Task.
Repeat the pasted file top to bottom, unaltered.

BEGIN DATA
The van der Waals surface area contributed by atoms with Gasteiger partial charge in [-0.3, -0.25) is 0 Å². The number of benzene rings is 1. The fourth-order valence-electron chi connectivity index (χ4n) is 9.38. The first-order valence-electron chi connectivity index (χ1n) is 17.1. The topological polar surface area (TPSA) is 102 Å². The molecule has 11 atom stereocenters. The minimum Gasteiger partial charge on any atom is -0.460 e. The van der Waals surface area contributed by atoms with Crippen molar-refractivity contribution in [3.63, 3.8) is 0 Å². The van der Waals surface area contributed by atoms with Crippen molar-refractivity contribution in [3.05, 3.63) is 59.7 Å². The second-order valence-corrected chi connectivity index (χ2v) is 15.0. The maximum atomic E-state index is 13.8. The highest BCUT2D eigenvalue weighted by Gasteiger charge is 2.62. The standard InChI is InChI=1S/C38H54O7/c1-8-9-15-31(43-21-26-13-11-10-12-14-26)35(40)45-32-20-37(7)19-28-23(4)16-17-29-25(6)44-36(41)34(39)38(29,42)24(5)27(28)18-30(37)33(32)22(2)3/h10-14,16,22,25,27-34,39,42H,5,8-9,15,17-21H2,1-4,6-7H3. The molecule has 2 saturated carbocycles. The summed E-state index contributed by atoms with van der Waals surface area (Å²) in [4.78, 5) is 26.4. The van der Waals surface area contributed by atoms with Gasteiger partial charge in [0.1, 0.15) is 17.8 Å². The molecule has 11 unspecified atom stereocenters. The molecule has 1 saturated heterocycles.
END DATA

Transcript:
The van der Waals surface area contributed by atoms with Gasteiger partial charge in [-0.3, -0.25) is 0 Å². The number of benzene rings is 1. The fourth-order valence-electron chi connectivity index (χ4n) is 9.38. The first-order valence-electron chi connectivity index (χ1n) is 17.1. The topological polar surface area (TPSA) is 102 Å². The molecule has 11 atom stereocenters. The minimum Gasteiger partial charge on any atom is -0.460 e. The van der Waals surface area contributed by atoms with Crippen molar-refractivity contribution in [3.63, 3.8) is 0 Å². The van der Waals surface area contributed by atoms with Crippen molar-refractivity contribution in [3.05, 3.63) is 59.7 Å². The second-order valence-corrected chi connectivity index (χ2v) is 15.0. The maximum atomic E-state index is 13.8. The highest BCUT2D eigenvalue weighted by Gasteiger charge is 2.62. The standard InChI is InChI=1S/C38H54O7/c1-8-9-15-31(43-21-26-13-11-10-12-14-26)35(40)45-32-20-37(7)19-28-23(4)16-17-29-25(6)44-36(41)34(39)38(29,42)24(5)27(28)18-30(37)33(32)22(2)3/h10-14,16,22,25,27-34,39,42H,5,8-9,15,17-21H2,1-4,6-7H3. The molecule has 2 saturated carbocycles. The summed E-state index contributed by atoms with van der Waals surface area (Å²) in [4.78, 5) is 26.4. The van der Waals surface area contributed by atoms with Gasteiger partial charge in [0.1, 0.15) is 17.8 Å². The molecule has 11 unspecified atom stereocenters. The molecule has 1 saturated heterocycles.